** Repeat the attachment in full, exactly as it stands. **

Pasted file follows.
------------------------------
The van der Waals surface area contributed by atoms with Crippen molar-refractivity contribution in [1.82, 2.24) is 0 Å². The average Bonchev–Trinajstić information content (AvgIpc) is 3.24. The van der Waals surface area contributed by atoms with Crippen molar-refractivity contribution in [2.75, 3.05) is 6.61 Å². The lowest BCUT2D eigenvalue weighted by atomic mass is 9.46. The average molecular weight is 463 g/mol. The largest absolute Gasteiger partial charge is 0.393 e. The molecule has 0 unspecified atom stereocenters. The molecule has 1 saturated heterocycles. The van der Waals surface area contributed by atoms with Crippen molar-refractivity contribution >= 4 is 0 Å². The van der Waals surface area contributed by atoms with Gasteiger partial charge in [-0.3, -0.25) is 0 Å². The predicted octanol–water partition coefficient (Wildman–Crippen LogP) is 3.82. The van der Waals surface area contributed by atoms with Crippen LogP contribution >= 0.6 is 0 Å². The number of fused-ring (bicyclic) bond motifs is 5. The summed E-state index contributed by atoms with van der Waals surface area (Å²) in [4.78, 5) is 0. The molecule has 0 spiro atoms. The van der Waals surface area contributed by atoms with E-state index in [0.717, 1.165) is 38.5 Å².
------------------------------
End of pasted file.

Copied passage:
The van der Waals surface area contributed by atoms with Crippen molar-refractivity contribution in [1.82, 2.24) is 0 Å². The average Bonchev–Trinajstić information content (AvgIpc) is 3.24. The van der Waals surface area contributed by atoms with Crippen molar-refractivity contribution in [2.75, 3.05) is 6.61 Å². The lowest BCUT2D eigenvalue weighted by atomic mass is 9.46. The average molecular weight is 463 g/mol. The largest absolute Gasteiger partial charge is 0.393 e. The molecule has 0 unspecified atom stereocenters. The molecule has 1 saturated heterocycles. The van der Waals surface area contributed by atoms with Crippen molar-refractivity contribution >= 4 is 0 Å². The van der Waals surface area contributed by atoms with Gasteiger partial charge in [-0.3, -0.25) is 0 Å². The predicted octanol–water partition coefficient (Wildman–Crippen LogP) is 3.82. The van der Waals surface area contributed by atoms with Crippen LogP contribution >= 0.6 is 0 Å². The number of fused-ring (bicyclic) bond motifs is 5. The summed E-state index contributed by atoms with van der Waals surface area (Å²) in [4.78, 5) is 0. The molecule has 0 spiro atoms. The van der Waals surface area contributed by atoms with E-state index in [0.717, 1.165) is 38.5 Å².